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According to the winners of eVolo’s 2016 Skyscraper Competition, the New York City of the future could include a massive drone-docking tower and a torn-up Central Park replaced with lakes and hills atop a submerged, mirrored horizontal apartment/office complex.
The contest, in its 10th year, invites designers to submit their concepts for futuristic towers that are then judged by the principals of major architecture firms. Most of this year’s winning entries are designs for a dystopia, examples of how the next generation of architects might attempt to delay humanity’s self-destruction: the designs accommodate for overpopulation, global warming, and some of the 7 million drones estimated to fly in US skies by 2020.
The winning design, called New York Horizon, proposes tearing up Central Park — the third most visited tourist attraction in the world — to expose the “rugged, bedrock-strewn landscape” beneath. The designers, recent RISD grads Yitan Sun and Jianshi Wu, say they would “relocate the soil from the original park to various neighborhoods, which would be demolished and moved into the new structure,” and then transform the sunken landscape into hills, valleys, and lakes for hiking and swimming. Around the park’s perimeter they would build a horizontal, 100 feet deep “sidescraper,” housing apartments, stores, museums, and libraries in its 1,000-foot high walls.
This is a bad and virtually impossible idea, but listing the reasons why is beside the point. As Kristin Copps points out in CityLab, many of these winning designs, and their wild impracticality, speak less to the actual future of architecture than to the rise of internet “Contestism,” “a trend in architecture that flows from the convergence of open-design competitions, cheap rendering software, and viral media.” Such competitions drive an impulse to come up with fantastical renderings that prioritize shareability over feasibility. That doesn’t mean they’re not cool, imaginative ideas, but perhaps they shouldn’t be taken much more seriously than, say, the animated flying buildings of The Jetsons or the MC Escher–inspired architecture of video games like Monument Valley.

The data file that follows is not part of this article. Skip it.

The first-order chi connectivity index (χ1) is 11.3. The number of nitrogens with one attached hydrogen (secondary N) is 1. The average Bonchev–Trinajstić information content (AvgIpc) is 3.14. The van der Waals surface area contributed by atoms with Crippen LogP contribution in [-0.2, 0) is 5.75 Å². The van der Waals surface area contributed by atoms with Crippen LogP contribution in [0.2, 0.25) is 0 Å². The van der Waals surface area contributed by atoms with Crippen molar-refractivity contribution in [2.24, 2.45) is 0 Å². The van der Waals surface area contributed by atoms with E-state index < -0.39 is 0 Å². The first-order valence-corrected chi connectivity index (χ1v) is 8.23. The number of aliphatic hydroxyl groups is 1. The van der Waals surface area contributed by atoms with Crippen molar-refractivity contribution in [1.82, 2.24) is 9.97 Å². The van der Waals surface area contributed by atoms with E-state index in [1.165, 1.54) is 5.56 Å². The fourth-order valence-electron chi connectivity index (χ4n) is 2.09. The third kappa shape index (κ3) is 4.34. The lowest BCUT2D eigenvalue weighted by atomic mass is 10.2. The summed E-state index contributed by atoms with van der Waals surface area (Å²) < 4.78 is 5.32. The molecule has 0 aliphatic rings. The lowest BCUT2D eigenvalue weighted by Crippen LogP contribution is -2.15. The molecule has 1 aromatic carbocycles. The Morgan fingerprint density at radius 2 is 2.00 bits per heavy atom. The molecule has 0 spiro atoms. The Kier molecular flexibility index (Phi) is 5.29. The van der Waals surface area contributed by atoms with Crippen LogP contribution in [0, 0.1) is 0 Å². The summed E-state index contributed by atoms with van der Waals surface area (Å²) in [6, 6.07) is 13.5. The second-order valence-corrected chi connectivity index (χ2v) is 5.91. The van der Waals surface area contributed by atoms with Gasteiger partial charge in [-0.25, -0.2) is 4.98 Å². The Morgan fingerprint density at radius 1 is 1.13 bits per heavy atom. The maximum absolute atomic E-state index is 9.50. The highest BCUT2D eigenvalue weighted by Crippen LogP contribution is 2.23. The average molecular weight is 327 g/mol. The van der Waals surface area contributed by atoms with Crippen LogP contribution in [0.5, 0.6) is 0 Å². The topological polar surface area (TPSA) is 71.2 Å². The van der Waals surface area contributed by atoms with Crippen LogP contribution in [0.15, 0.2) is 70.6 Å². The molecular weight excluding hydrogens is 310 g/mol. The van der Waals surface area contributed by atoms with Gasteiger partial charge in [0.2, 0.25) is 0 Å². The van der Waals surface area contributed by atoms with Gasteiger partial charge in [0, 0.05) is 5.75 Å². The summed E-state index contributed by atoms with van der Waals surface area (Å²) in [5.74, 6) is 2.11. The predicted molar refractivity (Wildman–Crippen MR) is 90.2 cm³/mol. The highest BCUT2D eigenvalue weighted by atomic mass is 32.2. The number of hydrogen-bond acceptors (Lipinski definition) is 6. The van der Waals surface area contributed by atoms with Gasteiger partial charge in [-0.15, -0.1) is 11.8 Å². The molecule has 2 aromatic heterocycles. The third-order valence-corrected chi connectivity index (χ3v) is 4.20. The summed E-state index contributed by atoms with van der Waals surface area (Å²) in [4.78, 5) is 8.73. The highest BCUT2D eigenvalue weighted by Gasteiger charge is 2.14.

The University of Virginia researchers wrote that the data “provides compelling evidence that these symbols are associated with hate.”
We are waiting for spectacle and when the quotidian, yet incongruous actions occur I wonder whether there is any real payoff coming.
Hear from Holly Jean Buck, Carolina Caycedo and David de Rozas, Simon Denny, Elizabeth Hoover, Renee Kemp-Rotan, Joseph Kunkel, and more at this free public event.
Tanega’s approach to mark-making comes across as stream of consciousness, as if she’s engaged in a conversation with herself.
Starting Monday, readers can borrow one of 50 rare and out-of-print titles, mailed to them completely free of charge, from Saint Heron Library.
EFA Open Studios offers a portal into the creative habitats of over 65 artists working in Manhattan’s longest-running studio program, including Dannielle Tegeder, Wafaa Bilal, Cui Fei, and Anina Major.
This is Yuskavage’s great gift, turning upside down our settled ways of thinking and seeing and, with ease, transforming the vulgar and ridiculous into the sublime.
51 international publishers and galleries showcase their latest editions in prints and artists’ books at this free public fair, which is fully online this year.
While hardly about the pandemic, or any of the other crises so afflicting us, all are invoked in this exhibition, which is also often tender and profoundly soulful.
These glowing, dynamic artworks reproduce something of Bosch’s chaotic energy, but on an immersive, multi-sensory scale.
This week, addressing a transphobic comedy special on Netflix, the story behind KKK hoods, cultural identity fraud, an anti-Semitic take on modern art, and more.